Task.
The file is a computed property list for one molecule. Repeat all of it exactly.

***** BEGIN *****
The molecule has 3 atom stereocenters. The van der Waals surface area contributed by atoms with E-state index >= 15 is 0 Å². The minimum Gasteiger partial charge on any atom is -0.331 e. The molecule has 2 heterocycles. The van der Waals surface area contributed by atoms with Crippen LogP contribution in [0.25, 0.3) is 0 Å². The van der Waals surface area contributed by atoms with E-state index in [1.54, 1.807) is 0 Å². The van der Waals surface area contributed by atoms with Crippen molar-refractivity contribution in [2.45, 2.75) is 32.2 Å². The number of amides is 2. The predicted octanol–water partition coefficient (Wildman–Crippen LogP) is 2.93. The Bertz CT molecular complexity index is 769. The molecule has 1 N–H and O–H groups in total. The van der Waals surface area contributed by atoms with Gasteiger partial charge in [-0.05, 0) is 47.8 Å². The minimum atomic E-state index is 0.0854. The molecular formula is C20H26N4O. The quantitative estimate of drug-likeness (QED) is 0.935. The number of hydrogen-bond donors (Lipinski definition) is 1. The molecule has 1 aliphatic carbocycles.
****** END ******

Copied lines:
The molecule has 3 atom stereocenters. The van der Waals surface area contributed by atoms with E-state index >= 15 is 0 Å². The minimum Gasteiger partial charge on any atom is -0.331 e. The molecule has 2 heterocycles. The van der Waals surface area contributed by atoms with Crippen LogP contribution in [0.25, 0.3) is 0 Å². The van der Waals surface area contributed by atoms with E-state index in [1.54, 1.807) is 0 Å². The van der Waals surface area contributed by atoms with Crippen molar-refractivity contribution in [2.45, 2.75) is 32.2 Å². The number of amides is 2. The predicted octanol–water partition coefficient (Wildman–Crippen LogP) is 2.93. The Bertz CT molecular complexity index is 769. The molecule has 1 N–H and O–H groups in total. The van der Waals surface area contributed by atoms with Gasteiger partial charge in [-0.05, 0) is 47.8 Å². The minimum atomic E-state index is 0.0854. The molecular formula is C20H26N4O. The quantitative estimate of drug-likeness (QED) is 0.935. The number of hydrogen-bond donors (Lipinski definition) is 1. The molecule has 1 aliphatic carbocycles.